Test generation processor 44 converts the memory-related directives entered at steps 90-96 above into a CSP, at a CSP construction step 98. Typically, the processor creates CSP variables for the respective attributes of the different allocation requests. Additionally, the processor creates CSP variables that correspond to the initial values of the microprocessor registers.
Processor 44 then automatically adds constraints that ensure an architecturally-legal solution to the CSP. For example, the processor may add constraints that limit the range [starting_address, starting_address+length] of each enabled allocation request to be within the boundaries of the resource defined for the request. As another example, the processor may add constraints that prevent overlap between enabled allocation requests, in accordance with the overlap restrictions defined for these allocations. Processor 44 then adds to the CSP constraints that synchronize between the memory allocations and the initial register values.
The test generation processor invokes CSP solver 52, at a CSP solving step 100. Processor 44 provides the CSP to CSP solver 52. The solver returns a random solution that satisfies the CSP constraints. Per each random solution provided by the CSP solver, processor 44 generates a random test case, at a test generation step 102. In the resource initialization section of each test case, processor 44 specifies the memory map in accordance with the CSP solution, and specifies the initial register values accordingly.
- Implementation Example
Since the test cases are derived from value assignments that satisfy the constraints, the generated test cases are both valid and focused on the verification scenario of interest.
The following implementation example demonstrates the advantages of specifying memory allocation requests using a declarative language, as opposed to explicit definition of the CSP constraints. In the present example, the verified hardware design comprises a processor core and a 4 GB memory.
The processor uses the memory to store a page table, which maps virtual addresses to real addresses. The starting address of the page table is specified in a 32-bit register denoted PT_BEGIN. The size of the page table is specified in another 32-bit register denoted PT_SIZE. The page table is enabled only if a bit denoted DR in a register denoted MSR is set.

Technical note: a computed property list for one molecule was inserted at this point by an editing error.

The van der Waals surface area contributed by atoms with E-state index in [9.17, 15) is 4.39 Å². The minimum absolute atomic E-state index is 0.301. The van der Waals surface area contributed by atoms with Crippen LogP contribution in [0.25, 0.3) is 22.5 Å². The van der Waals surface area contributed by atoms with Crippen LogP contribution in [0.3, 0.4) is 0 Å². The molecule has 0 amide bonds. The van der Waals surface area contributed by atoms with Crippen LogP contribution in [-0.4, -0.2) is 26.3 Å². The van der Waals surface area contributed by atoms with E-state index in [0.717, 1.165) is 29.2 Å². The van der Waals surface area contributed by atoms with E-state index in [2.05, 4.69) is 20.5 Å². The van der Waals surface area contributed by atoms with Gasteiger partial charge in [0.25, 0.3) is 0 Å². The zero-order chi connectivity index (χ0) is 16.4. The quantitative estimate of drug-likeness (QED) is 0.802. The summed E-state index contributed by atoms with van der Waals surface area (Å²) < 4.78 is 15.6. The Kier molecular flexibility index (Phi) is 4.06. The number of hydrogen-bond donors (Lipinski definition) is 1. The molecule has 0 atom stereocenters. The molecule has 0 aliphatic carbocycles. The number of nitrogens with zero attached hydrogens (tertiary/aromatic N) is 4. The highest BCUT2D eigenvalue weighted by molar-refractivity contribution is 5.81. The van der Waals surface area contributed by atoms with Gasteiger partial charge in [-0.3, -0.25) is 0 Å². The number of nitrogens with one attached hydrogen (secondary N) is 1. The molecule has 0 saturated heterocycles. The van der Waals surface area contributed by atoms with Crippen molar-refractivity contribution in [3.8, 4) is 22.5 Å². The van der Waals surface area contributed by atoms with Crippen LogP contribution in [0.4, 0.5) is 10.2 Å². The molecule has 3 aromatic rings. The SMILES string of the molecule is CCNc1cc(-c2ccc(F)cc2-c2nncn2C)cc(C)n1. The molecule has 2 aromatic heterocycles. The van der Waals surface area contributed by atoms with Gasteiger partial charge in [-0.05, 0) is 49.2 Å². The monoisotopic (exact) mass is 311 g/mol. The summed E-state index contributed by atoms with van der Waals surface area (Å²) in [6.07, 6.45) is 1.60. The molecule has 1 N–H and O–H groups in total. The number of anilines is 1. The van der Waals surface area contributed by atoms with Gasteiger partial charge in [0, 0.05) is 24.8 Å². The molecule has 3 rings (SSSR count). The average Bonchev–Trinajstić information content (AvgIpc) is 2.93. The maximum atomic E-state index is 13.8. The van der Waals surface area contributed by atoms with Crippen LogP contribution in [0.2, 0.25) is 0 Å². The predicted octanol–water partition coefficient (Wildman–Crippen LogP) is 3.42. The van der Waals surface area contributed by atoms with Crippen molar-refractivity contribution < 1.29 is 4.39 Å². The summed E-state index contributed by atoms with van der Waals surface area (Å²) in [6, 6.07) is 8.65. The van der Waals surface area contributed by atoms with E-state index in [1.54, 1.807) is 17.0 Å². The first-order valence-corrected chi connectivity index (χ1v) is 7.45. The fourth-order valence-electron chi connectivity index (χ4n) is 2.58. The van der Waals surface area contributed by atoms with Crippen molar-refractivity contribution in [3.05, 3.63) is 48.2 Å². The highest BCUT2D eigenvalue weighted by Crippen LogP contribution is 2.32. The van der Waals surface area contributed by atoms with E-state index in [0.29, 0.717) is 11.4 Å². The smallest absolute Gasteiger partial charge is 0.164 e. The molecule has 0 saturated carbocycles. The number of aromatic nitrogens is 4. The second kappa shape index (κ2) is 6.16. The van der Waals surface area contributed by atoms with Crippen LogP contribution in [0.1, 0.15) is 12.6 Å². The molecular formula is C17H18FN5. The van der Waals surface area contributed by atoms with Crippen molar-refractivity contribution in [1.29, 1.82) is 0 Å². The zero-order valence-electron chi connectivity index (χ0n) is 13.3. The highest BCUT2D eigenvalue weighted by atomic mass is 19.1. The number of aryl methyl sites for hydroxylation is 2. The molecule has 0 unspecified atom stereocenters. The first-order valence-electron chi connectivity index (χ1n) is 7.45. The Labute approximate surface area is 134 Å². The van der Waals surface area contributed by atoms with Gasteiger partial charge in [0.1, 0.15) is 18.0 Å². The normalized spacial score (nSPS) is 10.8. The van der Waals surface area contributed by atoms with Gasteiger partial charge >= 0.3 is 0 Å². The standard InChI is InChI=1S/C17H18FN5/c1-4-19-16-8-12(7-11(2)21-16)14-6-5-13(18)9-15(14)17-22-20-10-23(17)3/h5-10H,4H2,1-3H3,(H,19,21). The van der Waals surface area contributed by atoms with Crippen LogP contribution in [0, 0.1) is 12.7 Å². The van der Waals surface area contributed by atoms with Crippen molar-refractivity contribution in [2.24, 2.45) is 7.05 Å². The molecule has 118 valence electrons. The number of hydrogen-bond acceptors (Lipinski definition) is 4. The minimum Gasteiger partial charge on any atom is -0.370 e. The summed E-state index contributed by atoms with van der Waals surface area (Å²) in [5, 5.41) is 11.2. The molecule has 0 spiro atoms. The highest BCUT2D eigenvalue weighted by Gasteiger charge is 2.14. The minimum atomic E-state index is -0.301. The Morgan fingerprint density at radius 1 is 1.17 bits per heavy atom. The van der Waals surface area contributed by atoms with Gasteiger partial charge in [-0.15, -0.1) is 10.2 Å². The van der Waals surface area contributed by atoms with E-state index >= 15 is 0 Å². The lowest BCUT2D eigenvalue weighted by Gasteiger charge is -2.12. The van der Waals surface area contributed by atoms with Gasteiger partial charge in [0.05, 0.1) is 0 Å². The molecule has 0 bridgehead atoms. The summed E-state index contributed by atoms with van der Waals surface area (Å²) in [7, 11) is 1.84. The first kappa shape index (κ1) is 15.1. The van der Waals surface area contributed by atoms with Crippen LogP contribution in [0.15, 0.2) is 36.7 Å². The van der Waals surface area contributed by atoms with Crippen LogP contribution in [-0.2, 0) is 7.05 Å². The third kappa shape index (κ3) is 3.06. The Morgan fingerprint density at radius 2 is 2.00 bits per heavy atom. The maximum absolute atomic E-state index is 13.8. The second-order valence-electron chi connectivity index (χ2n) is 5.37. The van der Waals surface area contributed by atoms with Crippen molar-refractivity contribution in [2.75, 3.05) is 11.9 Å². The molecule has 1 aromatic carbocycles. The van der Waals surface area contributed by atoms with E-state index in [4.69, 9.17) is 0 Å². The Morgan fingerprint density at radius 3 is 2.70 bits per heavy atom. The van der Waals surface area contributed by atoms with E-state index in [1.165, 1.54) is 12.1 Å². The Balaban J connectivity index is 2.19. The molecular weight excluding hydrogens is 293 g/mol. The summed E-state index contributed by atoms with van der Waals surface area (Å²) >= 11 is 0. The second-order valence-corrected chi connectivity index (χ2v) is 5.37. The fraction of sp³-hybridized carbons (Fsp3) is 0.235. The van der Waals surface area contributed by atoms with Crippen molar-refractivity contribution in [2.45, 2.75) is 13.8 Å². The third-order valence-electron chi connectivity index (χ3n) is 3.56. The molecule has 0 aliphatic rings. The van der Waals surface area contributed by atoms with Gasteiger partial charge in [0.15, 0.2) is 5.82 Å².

The processor also uses the memory to store its program instructions. The starting address of the program instructions is stored in a 32-bit program counter (PC) register, and the size of the program is limited to 16 KB. The hardware architecture has a restriction that page tables and instruction areas cannot overlap.
When using explicit definition of CSP constraints, the user would have to define the following set of constraints:
Listing 1: Constraints with One Processor
- 1. MSR.DR=1→((PT_BEGIN≧PC+16K) or (PC≧PT_BEGIN+PT_SIZE)) // Page table and instructions do not overlap.
- 2. PC+16 KB≦4 GB // Instructions fit in memory size.
- 3. MSR.DR=1→(PT_BEGIN+PT_SIZE≦4 GB) // Page table fits in memory size.
Now assume that a second processor core is added to the verified design. Assume also that the architecture restricts the sharing of page tables among the processors, unless the tables start and end at the same addresses. In order to specify the memory allocation requests using explicitly-written CSP constraints, the user would have to define the following constraints:
Listing 2: Constraints with Two Processors
- 1. (MSR.DR1=1)→((PT_BEGIN1≧PC1+16K) or (PC1≧PT_BEGIN1+PT_SIZE1)) // Page table and instructions of first processor do not overlap.
- 2. (MSR.DR2=1)→((PT_BEGIN2≧PC2+16K) or (PC2≧PT_BEGIN2+PT_SIZE2)) // Page table and instructions of second processor do not overlap.
- 3. (MSR.DR1=1)→((PT_BEGIN1→PC2+16K) or (PC2≧PT_BEGIN1+PT_SIZE1)) // Page table of first processor does not overlap instructions of second processor.
- 4. (MSR.DR2=1)→((PT_BEGIN2≧PC1+16K) or (PC1≧LPT_BEGIN2+PT_SIZE2)) // Page table of second processor do not overlap instructions of first processor.
- 5. (MSR.DR1=1&&MSR.DR2=1)→((PT_BEGIN1≧PT_BEGIN2+PT_SIZE2) or (PT_BEGIN2≧PT_BEGIN1+PT_BEGIN1) or (PT_BEGIN1=PT_BEGIN2 and PT_SIZE1=PT_SIZE2)) // Page tables of first and second processors do not overlap unless they share the same size and starting address.
- 6. (PC1+16 KB≦4 GB) // Instructions of first processor fit in memory size.
- 7. MSR.DR1=1→(PT_BEGIN+PT_SIZE1≦4 GB) // Page table of first processor fits in memory size.
- 8. (PC2+16 KB≦4 GB) // Instructions of second processor fit in memory size.